What Are Common Sources of Vibration Exposure?

Common sources of vibrations are power tools, vehicles and industrial plants. You can be overexposed when sitting, standing, walking, driving or even holding something if the origin is strong enough. 

Even though you experience them all the time, you’re likely fine. For the most part, people don’t have any adverse reactions from standard exposure. Think of it like raindrops hitting a pond — unless something big comes along, the water’s surface stays calm. Generally, the effects of vibration on the human body are only harmful in extreme situations.

Can You Prevent Vibration-Induced Damage?

You can prevent vibration-induced damage if you catch it in time and take plenty of precautions. For example, you could use nonvibrating tools, only drive on paved roads, improve circulation with medication or use special dampening equipment.

You could even leverage technology to identify potential sources of excess exposure. Companies using heavy machinery or power tools can install industrial Internet of Things (IIoT) sensors to monitor real-time vibration levels — even when they’re undetectable to humans.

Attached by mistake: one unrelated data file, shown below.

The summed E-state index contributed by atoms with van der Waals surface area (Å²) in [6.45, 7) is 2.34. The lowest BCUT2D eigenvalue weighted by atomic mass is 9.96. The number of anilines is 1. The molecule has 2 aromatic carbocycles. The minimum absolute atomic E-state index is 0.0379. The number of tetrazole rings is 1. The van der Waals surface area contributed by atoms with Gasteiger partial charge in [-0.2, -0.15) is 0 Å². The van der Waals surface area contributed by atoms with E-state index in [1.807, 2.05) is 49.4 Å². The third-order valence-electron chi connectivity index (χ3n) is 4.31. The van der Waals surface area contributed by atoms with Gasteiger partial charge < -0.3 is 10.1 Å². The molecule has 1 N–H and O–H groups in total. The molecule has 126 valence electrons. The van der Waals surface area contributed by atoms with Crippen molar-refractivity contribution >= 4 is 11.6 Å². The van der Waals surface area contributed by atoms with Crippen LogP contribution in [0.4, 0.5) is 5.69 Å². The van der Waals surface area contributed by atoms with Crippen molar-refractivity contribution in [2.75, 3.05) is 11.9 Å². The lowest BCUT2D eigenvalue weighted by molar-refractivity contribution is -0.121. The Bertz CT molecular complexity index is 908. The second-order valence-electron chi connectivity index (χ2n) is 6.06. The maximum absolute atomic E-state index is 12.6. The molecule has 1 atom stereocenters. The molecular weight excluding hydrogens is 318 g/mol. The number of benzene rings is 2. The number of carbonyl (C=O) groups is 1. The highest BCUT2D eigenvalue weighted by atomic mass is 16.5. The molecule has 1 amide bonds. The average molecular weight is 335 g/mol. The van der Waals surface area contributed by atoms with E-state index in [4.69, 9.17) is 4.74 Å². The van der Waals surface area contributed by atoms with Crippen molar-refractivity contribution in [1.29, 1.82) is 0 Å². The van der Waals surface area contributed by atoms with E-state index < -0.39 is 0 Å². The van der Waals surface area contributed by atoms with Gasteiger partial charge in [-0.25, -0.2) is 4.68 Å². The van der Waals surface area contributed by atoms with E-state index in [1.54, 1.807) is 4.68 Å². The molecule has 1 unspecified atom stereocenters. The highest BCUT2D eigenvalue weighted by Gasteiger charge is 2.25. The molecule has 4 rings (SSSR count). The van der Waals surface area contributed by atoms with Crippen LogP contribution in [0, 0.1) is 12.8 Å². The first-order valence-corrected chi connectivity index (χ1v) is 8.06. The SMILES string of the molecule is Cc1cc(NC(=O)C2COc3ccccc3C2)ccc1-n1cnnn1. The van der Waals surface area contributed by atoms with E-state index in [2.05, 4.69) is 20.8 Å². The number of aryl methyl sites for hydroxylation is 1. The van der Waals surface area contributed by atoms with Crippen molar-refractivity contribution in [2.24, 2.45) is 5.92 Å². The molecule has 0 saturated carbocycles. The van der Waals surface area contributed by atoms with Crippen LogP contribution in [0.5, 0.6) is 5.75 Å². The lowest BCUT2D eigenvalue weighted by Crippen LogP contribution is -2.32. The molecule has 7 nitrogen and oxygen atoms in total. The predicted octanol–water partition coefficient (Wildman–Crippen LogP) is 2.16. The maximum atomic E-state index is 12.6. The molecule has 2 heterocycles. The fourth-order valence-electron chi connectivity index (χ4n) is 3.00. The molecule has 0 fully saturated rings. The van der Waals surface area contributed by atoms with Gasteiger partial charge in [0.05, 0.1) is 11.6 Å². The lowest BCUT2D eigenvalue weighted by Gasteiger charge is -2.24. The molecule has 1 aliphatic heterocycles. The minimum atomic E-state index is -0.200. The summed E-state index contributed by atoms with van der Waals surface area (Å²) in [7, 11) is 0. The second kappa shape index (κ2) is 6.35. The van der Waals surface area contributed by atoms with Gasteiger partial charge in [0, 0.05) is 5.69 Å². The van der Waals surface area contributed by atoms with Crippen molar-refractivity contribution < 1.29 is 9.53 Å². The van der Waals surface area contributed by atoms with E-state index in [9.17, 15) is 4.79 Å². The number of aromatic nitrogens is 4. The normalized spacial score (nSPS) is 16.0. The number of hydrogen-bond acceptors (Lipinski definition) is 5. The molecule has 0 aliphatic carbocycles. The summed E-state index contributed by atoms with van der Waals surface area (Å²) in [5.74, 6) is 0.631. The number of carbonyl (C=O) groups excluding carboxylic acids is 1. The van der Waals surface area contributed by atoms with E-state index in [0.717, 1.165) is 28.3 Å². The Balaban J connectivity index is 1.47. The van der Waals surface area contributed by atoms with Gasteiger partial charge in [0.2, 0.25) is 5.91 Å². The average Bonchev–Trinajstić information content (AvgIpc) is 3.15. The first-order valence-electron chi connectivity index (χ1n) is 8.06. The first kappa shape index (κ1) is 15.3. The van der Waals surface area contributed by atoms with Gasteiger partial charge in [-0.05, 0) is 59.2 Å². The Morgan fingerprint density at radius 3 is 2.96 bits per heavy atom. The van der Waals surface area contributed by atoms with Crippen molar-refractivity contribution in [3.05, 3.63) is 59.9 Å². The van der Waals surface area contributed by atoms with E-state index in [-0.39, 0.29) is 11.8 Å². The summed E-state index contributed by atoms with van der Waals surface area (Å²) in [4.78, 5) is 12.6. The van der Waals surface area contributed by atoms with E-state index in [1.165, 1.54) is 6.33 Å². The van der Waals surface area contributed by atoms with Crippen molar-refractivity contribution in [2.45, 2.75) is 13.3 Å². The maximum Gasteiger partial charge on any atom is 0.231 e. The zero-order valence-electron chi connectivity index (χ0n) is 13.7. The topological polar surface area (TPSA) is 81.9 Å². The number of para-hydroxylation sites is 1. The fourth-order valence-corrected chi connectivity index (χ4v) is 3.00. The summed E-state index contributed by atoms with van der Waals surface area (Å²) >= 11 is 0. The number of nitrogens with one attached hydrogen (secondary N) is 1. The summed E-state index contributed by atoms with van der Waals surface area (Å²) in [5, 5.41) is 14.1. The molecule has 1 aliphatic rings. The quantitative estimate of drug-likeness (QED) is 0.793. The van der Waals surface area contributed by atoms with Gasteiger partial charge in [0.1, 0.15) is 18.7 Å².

Since there may be a connection between HAVS and cold weather, health experts recommend using protective clothing to stay warm when operating vibrating equipment. Even though vibration-induced conditions can seem concerning, preventing them is nearly effortless.

Be Mindful of Building Vibrations 

The effects of vibration on the human body might feel surprisingly concerning to you, but you generally don’t have to worry about it. You should be fine unless you work with heavy machinery or drive on bumpy roads for a living. Even then, all you need to do is take a few precautionary steps to protect yourself.

Share this article

Leave your comments

Post comment as a guest

terms and condition.
  • No comments found

Share this article

Emily Newton

Science & Tech Expert

Emily Newton is the Editor-in-Chief of Revolutionized. She is a science and technology journalist with over three years covering industry trends and research. 

Cookies user prefences
We use cookies to ensure you to get the best experience on our website. If you decline the use of cookies, this website may not function as expected.
Accept all
Decline all
Read more
Tools used to analyze the data to measure the effectiveness of a website and to understand how it works.
Google Analytics